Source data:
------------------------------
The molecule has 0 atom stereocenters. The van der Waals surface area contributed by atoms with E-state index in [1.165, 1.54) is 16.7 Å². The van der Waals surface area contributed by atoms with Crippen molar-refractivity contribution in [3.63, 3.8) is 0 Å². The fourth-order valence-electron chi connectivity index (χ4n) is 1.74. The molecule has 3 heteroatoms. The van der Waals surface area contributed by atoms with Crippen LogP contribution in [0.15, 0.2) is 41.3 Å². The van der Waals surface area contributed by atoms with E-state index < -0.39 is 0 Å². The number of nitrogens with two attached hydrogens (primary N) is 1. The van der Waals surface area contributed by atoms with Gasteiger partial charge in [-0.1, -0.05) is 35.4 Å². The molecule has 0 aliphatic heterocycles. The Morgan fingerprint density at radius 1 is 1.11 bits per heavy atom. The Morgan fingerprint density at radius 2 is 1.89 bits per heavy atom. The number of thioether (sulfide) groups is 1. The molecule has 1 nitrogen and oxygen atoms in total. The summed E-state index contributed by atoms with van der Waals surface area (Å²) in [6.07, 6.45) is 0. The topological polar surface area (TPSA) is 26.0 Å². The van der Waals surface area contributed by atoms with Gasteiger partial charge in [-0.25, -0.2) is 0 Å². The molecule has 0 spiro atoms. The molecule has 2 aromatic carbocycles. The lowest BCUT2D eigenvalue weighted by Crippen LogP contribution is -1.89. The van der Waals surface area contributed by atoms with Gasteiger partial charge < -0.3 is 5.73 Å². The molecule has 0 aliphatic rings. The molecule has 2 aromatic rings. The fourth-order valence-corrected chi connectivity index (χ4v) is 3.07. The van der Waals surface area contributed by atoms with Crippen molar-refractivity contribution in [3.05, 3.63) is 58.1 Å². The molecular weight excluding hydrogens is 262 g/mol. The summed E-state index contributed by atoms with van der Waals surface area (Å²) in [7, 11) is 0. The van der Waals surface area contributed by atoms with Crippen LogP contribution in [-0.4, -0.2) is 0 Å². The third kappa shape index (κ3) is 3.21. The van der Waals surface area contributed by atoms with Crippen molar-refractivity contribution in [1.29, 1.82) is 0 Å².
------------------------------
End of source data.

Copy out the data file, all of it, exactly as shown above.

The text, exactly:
The molecule has 0 atom stereocenters. The van der Waals surface area contributed by atoms with E-state index in [1.165, 1.54) is 16.7 Å². The van der Waals surface area contributed by atoms with Crippen molar-refractivity contribution in [3.63, 3.8) is 0 Å². The fourth-order valence-electron chi connectivity index (χ4n) is 1.74. The molecule has 3 heteroatoms. The van der Waals surface area contributed by atoms with Crippen LogP contribution in [0.15, 0.2) is 41.3 Å². The van der Waals surface area contributed by atoms with E-state index < -0.39 is 0 Å². The number of nitrogens with two attached hydrogens (primary N) is 1. The van der Waals surface area contributed by atoms with Gasteiger partial charge in [-0.1, -0.05) is 35.4 Å². The molecule has 0 aliphatic heterocycles. The Morgan fingerprint density at radius 1 is 1.11 bits per heavy atom. The Morgan fingerprint density at radius 2 is 1.89 bits per heavy atom. The number of thioether (sulfide) groups is 1. The molecule has 1 nitrogen and oxygen atoms in total. The summed E-state index contributed by atoms with van der Waals surface area (Å²) in [6.07, 6.45) is 0. The topological polar surface area (TPSA) is 26.0 Å². The van der Waals surface area contributed by atoms with Gasteiger partial charge in [-0.25, -0.2) is 0 Å². The molecule has 0 spiro atoms. The molecule has 2 aromatic carbocycles. The lowest BCUT2D eigenvalue weighted by Crippen LogP contribution is -1.89. The van der Waals surface area contributed by atoms with Gasteiger partial charge < -0.3 is 5.73 Å². The molecule has 0 aliphatic rings. The molecule has 2 aromatic rings. The fourth-order valence-corrected chi connectivity index (χ4v) is 3.07. The van der Waals surface area contributed by atoms with Crippen molar-refractivity contribution in [3.05, 3.63) is 58.1 Å². The molecular weight excluding hydrogens is 262 g/mol. The summed E-state index contributed by atoms with van der Waals surface area (Å²) in [7, 11) is 0. The van der Waals surface area contributed by atoms with Crippen LogP contribution in [-0.4, -0.2) is 0 Å². The third kappa shape index (κ3) is 3.21. The van der Waals surface area contributed by atoms with Crippen molar-refractivity contribution in [1.29, 1.82) is 0 Å².